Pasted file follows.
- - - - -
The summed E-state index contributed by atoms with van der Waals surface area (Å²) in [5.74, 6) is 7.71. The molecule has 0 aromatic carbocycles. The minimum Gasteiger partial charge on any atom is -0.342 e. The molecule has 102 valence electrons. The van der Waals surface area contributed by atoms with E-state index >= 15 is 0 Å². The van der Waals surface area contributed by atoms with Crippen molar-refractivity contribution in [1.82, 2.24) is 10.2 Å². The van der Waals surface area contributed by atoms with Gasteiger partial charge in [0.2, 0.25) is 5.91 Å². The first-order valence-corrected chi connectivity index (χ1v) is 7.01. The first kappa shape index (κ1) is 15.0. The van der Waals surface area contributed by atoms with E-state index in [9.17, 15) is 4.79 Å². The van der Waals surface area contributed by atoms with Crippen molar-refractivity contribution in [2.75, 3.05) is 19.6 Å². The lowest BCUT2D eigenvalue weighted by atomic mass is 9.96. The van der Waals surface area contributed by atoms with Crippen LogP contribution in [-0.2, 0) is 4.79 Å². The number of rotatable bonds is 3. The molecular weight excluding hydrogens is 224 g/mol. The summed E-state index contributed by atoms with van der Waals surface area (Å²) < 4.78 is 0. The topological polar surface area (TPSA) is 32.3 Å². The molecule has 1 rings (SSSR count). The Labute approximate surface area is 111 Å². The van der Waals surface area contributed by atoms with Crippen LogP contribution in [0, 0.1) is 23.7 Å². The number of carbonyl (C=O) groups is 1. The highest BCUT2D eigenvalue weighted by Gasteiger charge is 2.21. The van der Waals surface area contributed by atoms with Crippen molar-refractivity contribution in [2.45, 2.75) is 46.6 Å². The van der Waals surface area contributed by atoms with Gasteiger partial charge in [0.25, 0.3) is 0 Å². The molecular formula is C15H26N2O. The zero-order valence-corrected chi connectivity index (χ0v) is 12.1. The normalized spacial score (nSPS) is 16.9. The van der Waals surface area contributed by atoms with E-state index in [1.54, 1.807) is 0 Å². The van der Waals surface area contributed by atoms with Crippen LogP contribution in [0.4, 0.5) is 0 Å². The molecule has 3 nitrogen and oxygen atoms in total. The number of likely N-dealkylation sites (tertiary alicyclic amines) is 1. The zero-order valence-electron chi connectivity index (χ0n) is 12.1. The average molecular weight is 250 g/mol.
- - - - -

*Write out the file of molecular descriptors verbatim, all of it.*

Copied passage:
The summed E-state index contributed by atoms with van der Waals surface area (Å²) in [5.74, 6) is 7.71. The molecule has 0 aromatic carbocycles. The minimum Gasteiger partial charge on any atom is -0.342 e. The molecule has 102 valence electrons. The van der Waals surface area contributed by atoms with E-state index >= 15 is 0 Å². The van der Waals surface area contributed by atoms with Crippen molar-refractivity contribution in [1.82, 2.24) is 10.2 Å². The van der Waals surface area contributed by atoms with Gasteiger partial charge in [0.2, 0.25) is 5.91 Å². The first-order valence-corrected chi connectivity index (χ1v) is 7.01. The first kappa shape index (κ1) is 15.0. The van der Waals surface area contributed by atoms with E-state index in [9.17, 15) is 4.79 Å². The van der Waals surface area contributed by atoms with Crippen molar-refractivity contribution in [2.75, 3.05) is 19.6 Å². The lowest BCUT2D eigenvalue weighted by atomic mass is 9.96. The van der Waals surface area contributed by atoms with Crippen LogP contribution in [-0.2, 0) is 4.79 Å². The number of rotatable bonds is 3. The molecular weight excluding hydrogens is 224 g/mol. The summed E-state index contributed by atoms with van der Waals surface area (Å²) < 4.78 is 0. The topological polar surface area (TPSA) is 32.3 Å². The molecule has 1 rings (SSSR count). The Labute approximate surface area is 111 Å². The van der Waals surface area contributed by atoms with Crippen LogP contribution in [0, 0.1) is 23.7 Å². The number of carbonyl (C=O) groups is 1. The highest BCUT2D eigenvalue weighted by Gasteiger charge is 2.21. The van der Waals surface area contributed by atoms with Crippen molar-refractivity contribution in [2.45, 2.75) is 46.6 Å². The van der Waals surface area contributed by atoms with Gasteiger partial charge in [0.25, 0.3) is 0 Å². The molecular formula is C15H26N2O. The zero-order valence-corrected chi connectivity index (χ0v) is 12.1. The normalized spacial score (nSPS) is 16.9. The van der Waals surface area contributed by atoms with E-state index in [1.54, 1.807) is 0 Å². The van der Waals surface area contributed by atoms with Crippen LogP contribution in [0.4, 0.5) is 0 Å². The molecule has 3 nitrogen and oxygen atoms in total. The number of likely N-dealkylation sites (tertiary alicyclic amines) is 1. The zero-order valence-electron chi connectivity index (χ0n) is 12.1. The average molecular weight is 250 g/mol.